Already registered barriers

On the EU Commission’s dedicated homepage for market access, one can find a overview of already registered trade barriers-

As part of the EU’s market access strategy, the Commission acting upon a Danish initiative, set in motion a system where all member state and the Commission in cooperation identify the key market access barriers in selected markets. Barriers that have been identified until now for further attention are listed here

Experience

Over the years, the Ministry of Foreign Affairs/the Trade Council has assisted many Danish companies in fighting protectionist measures and has therefore much experience in removing trade and investment barriers on export markets.

The removal of trade and investment barriers is, consequently, a well-known product of the Trade Council of Denmark which is contacted on a daily basis by companies asking for ’diplomatic assistance’ in solving problems that the companies are not able to solve themselves on the export markets.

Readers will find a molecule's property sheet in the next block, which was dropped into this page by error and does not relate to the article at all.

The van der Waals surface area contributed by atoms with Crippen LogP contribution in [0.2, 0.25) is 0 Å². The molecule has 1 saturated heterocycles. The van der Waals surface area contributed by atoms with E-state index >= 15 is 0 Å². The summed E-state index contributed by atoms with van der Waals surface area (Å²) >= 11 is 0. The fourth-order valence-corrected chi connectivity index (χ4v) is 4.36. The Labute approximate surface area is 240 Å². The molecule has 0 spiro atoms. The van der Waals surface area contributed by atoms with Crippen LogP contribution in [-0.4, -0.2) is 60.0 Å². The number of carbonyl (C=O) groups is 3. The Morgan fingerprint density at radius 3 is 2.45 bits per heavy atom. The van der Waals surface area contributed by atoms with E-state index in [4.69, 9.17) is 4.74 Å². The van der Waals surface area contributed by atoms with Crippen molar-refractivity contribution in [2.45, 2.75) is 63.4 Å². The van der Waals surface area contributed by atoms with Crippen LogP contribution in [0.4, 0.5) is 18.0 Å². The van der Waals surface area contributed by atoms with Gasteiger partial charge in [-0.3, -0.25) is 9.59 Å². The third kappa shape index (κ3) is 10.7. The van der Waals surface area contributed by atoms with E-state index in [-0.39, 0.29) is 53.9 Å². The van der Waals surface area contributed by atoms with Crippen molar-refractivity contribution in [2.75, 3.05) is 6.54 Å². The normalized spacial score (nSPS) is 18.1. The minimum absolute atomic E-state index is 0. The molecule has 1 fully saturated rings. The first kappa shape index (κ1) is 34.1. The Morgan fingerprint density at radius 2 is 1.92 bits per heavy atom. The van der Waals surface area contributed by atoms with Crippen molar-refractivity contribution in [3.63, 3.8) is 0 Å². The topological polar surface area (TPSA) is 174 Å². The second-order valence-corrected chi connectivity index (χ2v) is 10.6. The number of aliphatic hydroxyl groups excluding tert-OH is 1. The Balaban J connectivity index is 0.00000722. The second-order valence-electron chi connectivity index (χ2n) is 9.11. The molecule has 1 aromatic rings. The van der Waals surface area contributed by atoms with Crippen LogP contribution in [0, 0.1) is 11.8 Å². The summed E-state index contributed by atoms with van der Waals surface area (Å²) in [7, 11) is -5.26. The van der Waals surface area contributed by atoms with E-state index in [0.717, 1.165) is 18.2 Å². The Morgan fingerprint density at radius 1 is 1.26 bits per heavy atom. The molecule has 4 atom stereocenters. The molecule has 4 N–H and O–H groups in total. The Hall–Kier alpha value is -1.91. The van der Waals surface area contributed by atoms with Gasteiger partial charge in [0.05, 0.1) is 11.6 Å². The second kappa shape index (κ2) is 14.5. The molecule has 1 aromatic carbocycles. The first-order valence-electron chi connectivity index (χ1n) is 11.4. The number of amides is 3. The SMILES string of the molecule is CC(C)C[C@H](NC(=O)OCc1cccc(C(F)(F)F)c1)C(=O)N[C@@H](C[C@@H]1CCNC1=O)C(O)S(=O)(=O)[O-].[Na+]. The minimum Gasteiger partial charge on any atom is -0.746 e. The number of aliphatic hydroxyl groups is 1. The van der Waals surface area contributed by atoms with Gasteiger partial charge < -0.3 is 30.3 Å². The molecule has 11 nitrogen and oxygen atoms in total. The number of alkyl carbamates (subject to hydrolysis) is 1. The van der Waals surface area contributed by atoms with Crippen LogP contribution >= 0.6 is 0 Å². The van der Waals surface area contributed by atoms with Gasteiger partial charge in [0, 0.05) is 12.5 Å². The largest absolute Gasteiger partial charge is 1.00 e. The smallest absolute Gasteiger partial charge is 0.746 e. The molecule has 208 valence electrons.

The Ministry of Foreign Affairs has been extremely successful in resolving cases worth millions, even billions of kroner. Cases range from disputes in connection with the collection of outstanding amounts to inadequate market access in not very accessible export markets with, for example, comprehensive regulation, bureaucracy, corruption and government control.

The point of departure for these successful results is the huge internal and external global network of the Ministry of Foreign Affairs. Therefore, due to its market position as a political organisation with a commercial understanding, the Trade Council of Denmark commands unique competencies and qualifications for being companies’ preferred ”problem shooter” in the export markets.

Commercial and political solutions of great value to customers are provided on a daily basis. This work is performed bilaterally through Denmark’s Missions abroad as well as multilaterally through the EU Commission and the WTO.

The EU Commission's website presents some of the cases that Denmark contributes to solving through active work on the EU Commission’s Market Access Advisory Committee in Brussels and through the Commission’s local Market Access Teams on the markets.

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Eksportrådet - The Trade Council
Ministry of Foreign Affairs of Denmark
The Trade Council
Asiatisk Plads 2
DK-1448 Copenhagen K

Phone: +45 33 92 05 00
eksportraadet@um.dk